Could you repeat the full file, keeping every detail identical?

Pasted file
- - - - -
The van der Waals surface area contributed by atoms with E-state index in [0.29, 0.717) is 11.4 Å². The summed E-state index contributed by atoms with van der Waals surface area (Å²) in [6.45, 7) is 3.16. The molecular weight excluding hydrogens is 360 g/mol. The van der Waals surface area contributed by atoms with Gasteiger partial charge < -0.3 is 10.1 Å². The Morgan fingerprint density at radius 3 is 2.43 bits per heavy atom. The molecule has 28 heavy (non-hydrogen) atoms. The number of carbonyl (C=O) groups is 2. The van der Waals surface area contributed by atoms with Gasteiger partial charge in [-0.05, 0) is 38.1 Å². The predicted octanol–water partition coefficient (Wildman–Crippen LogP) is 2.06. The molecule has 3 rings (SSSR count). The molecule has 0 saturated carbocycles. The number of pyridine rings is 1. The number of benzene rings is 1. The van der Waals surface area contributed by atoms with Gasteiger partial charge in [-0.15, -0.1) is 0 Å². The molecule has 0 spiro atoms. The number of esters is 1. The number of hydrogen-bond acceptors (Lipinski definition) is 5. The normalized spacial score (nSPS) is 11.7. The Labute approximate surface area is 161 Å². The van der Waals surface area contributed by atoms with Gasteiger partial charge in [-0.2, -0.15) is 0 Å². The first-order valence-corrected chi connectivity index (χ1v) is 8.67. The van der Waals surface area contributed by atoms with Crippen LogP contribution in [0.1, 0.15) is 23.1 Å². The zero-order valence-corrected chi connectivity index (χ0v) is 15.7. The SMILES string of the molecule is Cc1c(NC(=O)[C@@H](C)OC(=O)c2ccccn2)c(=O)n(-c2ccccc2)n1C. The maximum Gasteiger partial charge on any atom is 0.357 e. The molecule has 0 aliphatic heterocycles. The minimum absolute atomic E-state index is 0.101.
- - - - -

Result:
The van der Waals surface area contributed by atoms with E-state index in [0.29, 0.717) is 11.4 Å². The summed E-state index contributed by atoms with van der Waals surface area (Å²) in [6.45, 7) is 3.16. The molecular weight excluding hydrogens is 360 g/mol. The van der Waals surface area contributed by atoms with Gasteiger partial charge < -0.3 is 10.1 Å². The Morgan fingerprint density at radius 3 is 2.43 bits per heavy atom. The molecule has 28 heavy (non-hydrogen) atoms. The number of carbonyl (C=O) groups is 2. The van der Waals surface area contributed by atoms with Gasteiger partial charge in [-0.05, 0) is 38.1 Å². The predicted octanol–water partition coefficient (Wildman–Crippen LogP) is 2.06. The molecule has 3 rings (SSSR count). The molecule has 0 saturated carbocycles. The number of pyridine rings is 1. The number of benzene rings is 1. The van der Waals surface area contributed by atoms with Gasteiger partial charge in [-0.15, -0.1) is 0 Å². The molecule has 0 spiro atoms. The number of esters is 1. The number of hydrogen-bond acceptors (Lipinski definition) is 5. The normalized spacial score (nSPS) is 11.7. The Labute approximate surface area is 161 Å². The van der Waals surface area contributed by atoms with Gasteiger partial charge in [-0.2, -0.15) is 0 Å². The first-order valence-corrected chi connectivity index (χ1v) is 8.67. The van der Waals surface area contributed by atoms with Crippen LogP contribution in [0.1, 0.15) is 23.1 Å². The zero-order valence-corrected chi connectivity index (χ0v) is 15.7. The SMILES string of the molecule is Cc1c(NC(=O)[C@@H](C)OC(=O)c2ccccn2)c(=O)n(-c2ccccc2)n1C. The maximum Gasteiger partial charge on any atom is 0.357 e. The molecule has 0 aliphatic heterocycles. The minimum absolute atomic E-state index is 0.101.